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Statement on FNB Vitamin D Report: Bill Sardi

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A Return To The Dark Ages: Nutrition Board Confuses "Normal" With "Healthy" And Sets New Vitamin D Requirements To Levels That Condemn Americans To Chronic Illness

November 30, 2010

By Bill Sardi

On a day that should have been heralded as "D-Day" for vitamin D's conquest over chronic disease, it is being called "disease day" by critics of new vitamin D guidelines issued by health authorities today.

Confusing the commonly-found range of vitamin D (20–30 nanograms per milliliter of blood serum) with the healthy range (50–80 ng/mL says the Vitamin D Council), the nation's Food & Nutrition Board (F&NB) ignored experts who have made strong appeals for higher doses in fortified foods and vitamin pills.

What the F&NB cannot fathom is how widespread vitamin D-related illness is. If 97% of Americans have a vitamin D level that falls within the 20–30 nanogram range as the F&NB says, and most of the people experience less than optimal health in this range, then this certainly cannot be assumed to be a normally healthy range.

Dr. William Grant, of the Sunlight, Nutrition, and Health Research Center (SUNARC) in San Francisco, suggests hundreds of thousands of Americans would avert premature death if their blood levels of vitamin D extended beyond the F&NBs normal range. He calculates an estimated 400,000 premature deaths per year could be avoided if all Americans raised their serum vitamin D levels just to the 45 nanogram level. "This would reduce the mortality rate by 15% and extend life expectancy by about 2 years."

Adequate vitamin D food fortification would produce an unprecedented rise in life expectancy, greater than that achieved by the introduction of antibiotics. Since mean vitamin D levels in the US are around 26 nanograms, it would take an additional 2000 IU over and above what is produced by dietary and solar-generated vitamin D to achieve that 45 nanogram level.

Eighty-eight years after its initial discovery, this overlooked vitamin is still being shunned by modern medicine. Today is a day when the opportunity to triumph over maladies that have historically plagued mankind has been lost.

Instead of foods and vitamin pills being fortified with meaningful doses of this sunshine vitamin, which would have ensured that children, the infirm, the uneducated and disadvantaged would have obtained adequate levels of vitamin D, the Food & Nutrition Board chose to take a baby step when it should have taken a giant leap for mankind. Now, with this disappointing pronouncement from the Food & Nutrition Board, it's every man for himself.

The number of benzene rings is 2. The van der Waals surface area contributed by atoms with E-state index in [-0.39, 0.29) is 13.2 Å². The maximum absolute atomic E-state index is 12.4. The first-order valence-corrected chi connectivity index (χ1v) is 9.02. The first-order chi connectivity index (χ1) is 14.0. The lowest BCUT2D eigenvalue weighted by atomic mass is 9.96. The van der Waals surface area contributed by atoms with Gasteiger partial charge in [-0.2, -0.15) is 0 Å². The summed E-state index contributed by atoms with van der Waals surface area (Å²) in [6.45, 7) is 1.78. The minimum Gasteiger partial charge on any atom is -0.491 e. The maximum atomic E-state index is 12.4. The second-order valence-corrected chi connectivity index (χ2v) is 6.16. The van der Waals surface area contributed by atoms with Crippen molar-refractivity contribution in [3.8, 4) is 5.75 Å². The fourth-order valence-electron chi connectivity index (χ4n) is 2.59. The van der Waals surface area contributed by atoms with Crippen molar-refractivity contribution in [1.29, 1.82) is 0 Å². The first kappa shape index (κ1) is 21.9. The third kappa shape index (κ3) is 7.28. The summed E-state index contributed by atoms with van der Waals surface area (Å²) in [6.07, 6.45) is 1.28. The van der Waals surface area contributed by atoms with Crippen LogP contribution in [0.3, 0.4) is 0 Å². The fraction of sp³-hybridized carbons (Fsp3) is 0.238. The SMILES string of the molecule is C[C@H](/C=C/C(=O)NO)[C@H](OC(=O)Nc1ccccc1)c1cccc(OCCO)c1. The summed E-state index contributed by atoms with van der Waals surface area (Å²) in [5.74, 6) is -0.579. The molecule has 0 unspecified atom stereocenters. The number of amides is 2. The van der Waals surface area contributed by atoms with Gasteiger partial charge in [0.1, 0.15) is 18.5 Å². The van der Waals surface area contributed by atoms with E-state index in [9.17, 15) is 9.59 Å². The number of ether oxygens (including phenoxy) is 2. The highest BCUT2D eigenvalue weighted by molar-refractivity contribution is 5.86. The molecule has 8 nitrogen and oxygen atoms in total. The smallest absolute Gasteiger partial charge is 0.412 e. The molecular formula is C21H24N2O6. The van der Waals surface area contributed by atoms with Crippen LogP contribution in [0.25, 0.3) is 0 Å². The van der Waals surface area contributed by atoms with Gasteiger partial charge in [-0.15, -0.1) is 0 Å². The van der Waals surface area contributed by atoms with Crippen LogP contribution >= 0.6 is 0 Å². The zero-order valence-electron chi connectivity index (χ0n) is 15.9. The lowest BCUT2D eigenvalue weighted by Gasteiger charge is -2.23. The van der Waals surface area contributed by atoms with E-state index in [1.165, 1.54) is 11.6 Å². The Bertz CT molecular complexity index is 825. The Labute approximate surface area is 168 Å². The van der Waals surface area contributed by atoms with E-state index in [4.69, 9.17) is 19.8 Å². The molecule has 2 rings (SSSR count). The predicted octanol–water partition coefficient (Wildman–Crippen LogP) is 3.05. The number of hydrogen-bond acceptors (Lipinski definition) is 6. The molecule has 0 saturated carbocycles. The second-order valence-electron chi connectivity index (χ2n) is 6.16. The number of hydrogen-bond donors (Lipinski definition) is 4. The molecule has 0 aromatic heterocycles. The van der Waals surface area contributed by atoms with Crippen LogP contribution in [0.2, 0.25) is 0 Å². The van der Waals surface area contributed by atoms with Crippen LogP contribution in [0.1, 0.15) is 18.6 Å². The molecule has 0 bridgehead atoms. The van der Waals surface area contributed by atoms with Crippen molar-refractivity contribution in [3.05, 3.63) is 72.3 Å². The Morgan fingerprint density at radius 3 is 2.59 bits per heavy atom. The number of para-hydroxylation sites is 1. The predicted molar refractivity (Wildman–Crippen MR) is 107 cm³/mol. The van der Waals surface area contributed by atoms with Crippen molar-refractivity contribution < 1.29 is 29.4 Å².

Two years ago I wrote the Food & Nutrition Board a letter which indicated the current requirements for vitamin D were absurdly low — 200 international units (IU) as a minimum for young children, which would not prevent rickets in dark-skinned infants, and 2000 IU as a safe upper limit, an amount that wouldn't even raise blood levels.

A day of infamy

November 30, 2010 will go down in infamy in the history of modern medicine. It is the day the Food & Nutrition Board elected to marginally increase vitamin D requirements to 600 IU (that's just 15 micrograms or 15/1000ths of a milligram) and the upper safe limit to 4000 IU (100 mcg), the point where blood levels only begin to rise.

For comparison, 600 IU is equal to just 4 minutes of mid-day full-body summer sun exposure. About 30 minutes of sunshine would produce ~4000–5000 IU of natural vitamin D, what the new F&NB guidelines indicate may be an overdose. Of course, this is ridiculous since millions of Americans do this at the beach every summer without side effect. Knowledgeable health authorities have long recommended at least 30 minutes of sunshine daily.

Instead of throwing a game winning touchdown against chronic nutritional deficiency-related disease, the Food & Nutrition Board elected to kick a field goal and lose the battle against chronic ailments that burden the nation with mushrooming health care bills. Americans are big losers in this game while modern medicine drags its feet over implementation of any true disease prevention plan.